Grasshopper

algorithmic modeling for Rhino

Well friends,

This is a test using 4 ways to crate a variety of "structured" points (for some WIP "auto" truss maker). Case 2 is the most "complete" - for the moment.

1. The first question is a bit naive: why when no tree is provided the null clause is not working (see cases)?

2. The second question is stupid (but my mind is in a jelly fish state right now): Why the case3 is not working? and why the case4 outputs nothing?

best, Peter

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My guess is that the scripting component creates an empty DataTree for the input and populates it with whatever is connected to it (well, every value is converted from the GH_ type to more native one). If no values are connected (again, I guess) it's still a valid DataTree, just empty.

case 3: You are trying to add an item using AddRange, which should be used to add a List. Either remove the for loop and the [k] or use Add rather than AddRange. In case you want to keep the for loop substitute k <= PQL.Count for k < PQL.Count.

case 4: I guess the output is empty because the input is empty. PQ outputs stuff when you change the value list to 'case 4'. PT doesn't output anything because it's never assigned in code.

Some small additions to Vincent:

Case 1:

Checking against DataTree.DataCount or checking if each branch actually has 4 points might be the validation you need here (otherwise you'll run into undefined index errors).

This may end up something like this:

    if (PG.BranchCount == 0 || PG.DataCount == 0)
    {

      // perhaps a minimum branch count/data count?

      // make the error a bit more visible than print..
      Component.AddRuntimeMessage(GH_RuntimeMessageLevel.Error, "no point tree on sight");

      // adds a yellow warning box instead of an angry red box

      //Component.AddRuntimeMessage(GH_RuntimeMessageLevel.Warning, "no point tree on sight");

      return;
    }

This is also a bit nicer, because of the return, you don't have to wrap your whole script in a if/else clause.

Case 3:

It's either:

          PQH.AddRange(PQL, new GH_Path(b, i));

or:
          for(int k = 0; k <= PQL.Count; k++){
            PQH.Add(PQL[k], new GH_Path(b,i));
          }

You forgot to fix the error in the for loop.

Check, misssed it.

          for(int k = 0; k < PQL.Count; k++){
            PQH.Add(PQL[k], new GH_Path(b,i));
          }

Thanks a lot

I'll be back with the finished thing

BTW: C editor's auto complete feature is "occasionally" broken (i.e.member functions don't appear for a variety of classes). VB works OK.

for instance, it works for trees:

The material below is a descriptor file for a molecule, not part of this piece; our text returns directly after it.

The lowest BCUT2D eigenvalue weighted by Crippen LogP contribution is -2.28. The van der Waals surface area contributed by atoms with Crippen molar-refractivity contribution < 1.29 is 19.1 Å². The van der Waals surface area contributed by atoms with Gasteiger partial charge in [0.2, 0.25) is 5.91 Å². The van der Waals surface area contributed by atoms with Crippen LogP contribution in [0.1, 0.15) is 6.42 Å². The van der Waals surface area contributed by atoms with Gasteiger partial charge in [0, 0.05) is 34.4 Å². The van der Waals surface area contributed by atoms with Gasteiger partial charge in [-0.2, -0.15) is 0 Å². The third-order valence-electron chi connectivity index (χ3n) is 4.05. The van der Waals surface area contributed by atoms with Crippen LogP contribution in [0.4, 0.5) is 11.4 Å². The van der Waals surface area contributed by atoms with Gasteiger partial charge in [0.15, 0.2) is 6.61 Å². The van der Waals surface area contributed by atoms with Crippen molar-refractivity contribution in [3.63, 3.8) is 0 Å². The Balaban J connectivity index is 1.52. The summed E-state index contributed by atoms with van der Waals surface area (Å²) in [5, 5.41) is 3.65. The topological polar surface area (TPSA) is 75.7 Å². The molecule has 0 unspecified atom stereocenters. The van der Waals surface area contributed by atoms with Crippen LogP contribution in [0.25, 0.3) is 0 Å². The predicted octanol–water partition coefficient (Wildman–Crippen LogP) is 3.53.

it doesn't for lists:

best, Peter

Lists have been broken (in VB and C# as far as I know) for a long time. QWhale no longer seem interesting in fixing their code editor controls so we've decided to ditch them and make our own. This however will take some time and may not happen for GH1.

I'm afraid you'll have to learn to live with it for the time being, or otherwise switch to Visual Studio (Express), which is far superior to the in-build code editor.

--

David Rutten

david@mcneel.com

I've created a component that'll export the script to a seperate file, and watches for it's changes. If the file is changed, the script is put back into the component and the script editor is opened (by lack of a method that allows me to recompile directly).

For me this is an acceptable (and workable) workaround (I use it with visual studio, but there's no reason why it would not work with any other editor.

Interesting concept!

Giulio
--
Giulio Piacentino
for Robert McNeel & Associates
giulio@mcneel.com

I had a go at reproducing this since it seemed like a nice idea.

I managed to make the script recompile as soon as the text file is saved by running the SourceCodeChanged method. You can use an empty GH_ScriptEditor object and just assign the code afterwards to the component directly. It will then recompile the code when running the ExpireSolution method:

    protected override void SolveInstance(IGH_DataAccess DA)
    {
      string file = string.Empty;
      DA.GetData(0, ref file);
      using (StreamReader sr = new StreamReader(file))
      {
        String code = sr.ReadToEnd();

        Rectangle bounds = Rectangle.Ceiling(this.Attributes.Bounds);
        var point = new System.Drawing.Point(bounds.X + bounds.Width / 2, bounds.Y - 30);
        var scriptComponent = (Component_CSNET_Script) Grasshopper.Instances.ActiveCanvas.Document.FindComponent(point);

        scriptComponent.SourceCodeChanged(new Grasshopper.GUI.Script.GH_ScriptEditor(Grasshopper.GUI.Script.GH_ScriptLanguage.CS));
        scriptComponent.ScriptSource.ScriptCode = code;
        scriptComponent.ExpireSolution(true);
      }
    }

The component will modify a scripting component that is located 30 pixels above it.

For watching file changes I just used the "file path" parameter with the Synchronize option enabled.

Cool work. Do you mind releasing it under a permissive  (MIT/Booost/LGPL/Something something) licence?

Shall we place it some github repository?

I'm going to try to code back to the export function, and add some documentation, bit short on time this week, might be a bit later.

Sure, by default everything I post in the forum is under the wtfpl license. You can create a repository if you'd like.

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